Posts Tagged ‘centenary’

WI Centenary

December 24, 2015

Items are given to the museum right through the year and several items have been donated in the run up to Christmas. Yesterday’s photo of George Baker was one of them and here is another.

Banner made by Market Lavington and Easterton WI to mark the centenary of the first WI in the UK.

Banner made by Market Lavington and Easterton WI to mark the centenary of the first WI in the UK.

This is a quilted banner to represent the Market Lavington and Easterton Women’s Institute as part of a celebration of the centenary of these institutes within Britain. The first WI in this country was set up in 1915 and was seen as a way of encouraging country women to produce food to help with the war effort. The first meeting was held on 16th September 1915 at Llanfairpwll on the Isle of Anglesey.

The quilter has created a downland scene, as we see in this part of the world from oddments of fabric and has embroidered on to it the vital information for the centenary.

This banner will appear again in 2019 when the Wiltshire Federation of WIs celebrates its centenary, and who knows, it could make it to 2030 when the Market Lavington and Easterton Branch will celebrate its centenary as well.

Easterton Centenary Celebrations

August 6, 2015

Well 1975 wasn’t the centenary of Easterton which had been a tithing of Market Lavington for aeons. But it was the centenary of Easterton becoming an ecclesiastical parish in its own right.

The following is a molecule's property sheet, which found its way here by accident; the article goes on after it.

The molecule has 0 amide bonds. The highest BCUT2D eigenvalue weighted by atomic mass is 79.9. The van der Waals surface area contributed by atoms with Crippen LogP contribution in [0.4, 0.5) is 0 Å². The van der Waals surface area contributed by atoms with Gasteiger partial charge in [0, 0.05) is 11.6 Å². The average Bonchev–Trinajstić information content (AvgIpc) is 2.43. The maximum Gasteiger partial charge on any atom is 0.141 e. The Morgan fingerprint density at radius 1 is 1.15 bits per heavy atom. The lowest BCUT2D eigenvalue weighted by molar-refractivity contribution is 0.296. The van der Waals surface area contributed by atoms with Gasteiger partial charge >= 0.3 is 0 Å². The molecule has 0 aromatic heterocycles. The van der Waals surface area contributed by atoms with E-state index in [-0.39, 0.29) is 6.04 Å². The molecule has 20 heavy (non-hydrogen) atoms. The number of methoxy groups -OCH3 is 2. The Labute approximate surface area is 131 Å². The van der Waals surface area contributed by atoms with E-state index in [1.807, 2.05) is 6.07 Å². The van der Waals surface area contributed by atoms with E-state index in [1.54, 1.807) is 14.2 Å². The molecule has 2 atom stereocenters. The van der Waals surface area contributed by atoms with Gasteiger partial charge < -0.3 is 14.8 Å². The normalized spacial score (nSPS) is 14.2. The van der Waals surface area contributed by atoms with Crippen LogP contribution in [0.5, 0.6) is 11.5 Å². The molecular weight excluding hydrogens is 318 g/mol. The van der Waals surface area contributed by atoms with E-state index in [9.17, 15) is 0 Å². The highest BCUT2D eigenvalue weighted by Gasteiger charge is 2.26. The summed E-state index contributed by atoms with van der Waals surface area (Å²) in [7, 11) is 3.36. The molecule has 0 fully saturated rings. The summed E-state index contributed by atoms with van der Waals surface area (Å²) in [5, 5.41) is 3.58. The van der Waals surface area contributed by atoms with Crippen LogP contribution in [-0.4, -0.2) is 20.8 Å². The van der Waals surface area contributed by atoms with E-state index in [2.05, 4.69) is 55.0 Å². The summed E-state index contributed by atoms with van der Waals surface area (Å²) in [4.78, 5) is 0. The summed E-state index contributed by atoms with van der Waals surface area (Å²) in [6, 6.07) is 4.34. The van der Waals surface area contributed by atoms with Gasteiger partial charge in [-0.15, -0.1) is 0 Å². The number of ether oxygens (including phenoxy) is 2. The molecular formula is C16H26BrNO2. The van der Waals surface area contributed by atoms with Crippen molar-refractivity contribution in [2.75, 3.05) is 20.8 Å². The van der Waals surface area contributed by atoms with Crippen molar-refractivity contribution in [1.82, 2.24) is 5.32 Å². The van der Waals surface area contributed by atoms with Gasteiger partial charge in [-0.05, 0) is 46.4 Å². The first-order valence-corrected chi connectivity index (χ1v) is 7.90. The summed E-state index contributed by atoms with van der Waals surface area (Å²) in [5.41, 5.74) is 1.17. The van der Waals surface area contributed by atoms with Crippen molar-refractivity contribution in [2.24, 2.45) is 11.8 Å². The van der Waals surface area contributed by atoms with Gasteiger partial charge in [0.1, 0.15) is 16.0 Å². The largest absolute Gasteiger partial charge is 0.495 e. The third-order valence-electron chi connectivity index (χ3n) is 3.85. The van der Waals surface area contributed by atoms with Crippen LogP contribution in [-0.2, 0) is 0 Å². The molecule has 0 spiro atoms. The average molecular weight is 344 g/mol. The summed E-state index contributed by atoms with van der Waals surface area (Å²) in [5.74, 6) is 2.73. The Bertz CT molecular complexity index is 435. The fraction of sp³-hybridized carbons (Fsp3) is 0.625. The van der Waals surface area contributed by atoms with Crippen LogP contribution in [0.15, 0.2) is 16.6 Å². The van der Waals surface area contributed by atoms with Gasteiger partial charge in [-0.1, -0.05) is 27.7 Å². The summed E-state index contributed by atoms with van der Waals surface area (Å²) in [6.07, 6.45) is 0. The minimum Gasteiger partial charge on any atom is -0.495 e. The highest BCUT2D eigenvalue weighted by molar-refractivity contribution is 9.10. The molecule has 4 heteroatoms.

It was deemed worthy of celebrating this centenary, and being Easterton, the locals did it well.

Piony, tap and people at the Easterton Centenary event in 1975

Pony, trap and people at the Easterton Centenary event in 1975

Here we see a pony and trap on the High Street – a reminder of those Victorian days.

Indeed, the passengers are dressed in appropriate Victorian costume and there are followers in costume as well.

The children and others, however, are really showing us what we looked like 40 years ago. We have a good range of 70s fashions. There’s the little girl in the short mini-dress and possible white boots. Three young lads sport the fashionable length hair for the time – certainly no short back and sides. There’s a slightly older lad in long and very flared trousers and further back a tank top wearing man. The man patting the horse is dressed as a Scot. His outfit is more timeless than the others on show.

The scene shows us the chapel and behind that the Jubilee Terrace.

Guess what? We lack names. Maybe you can help.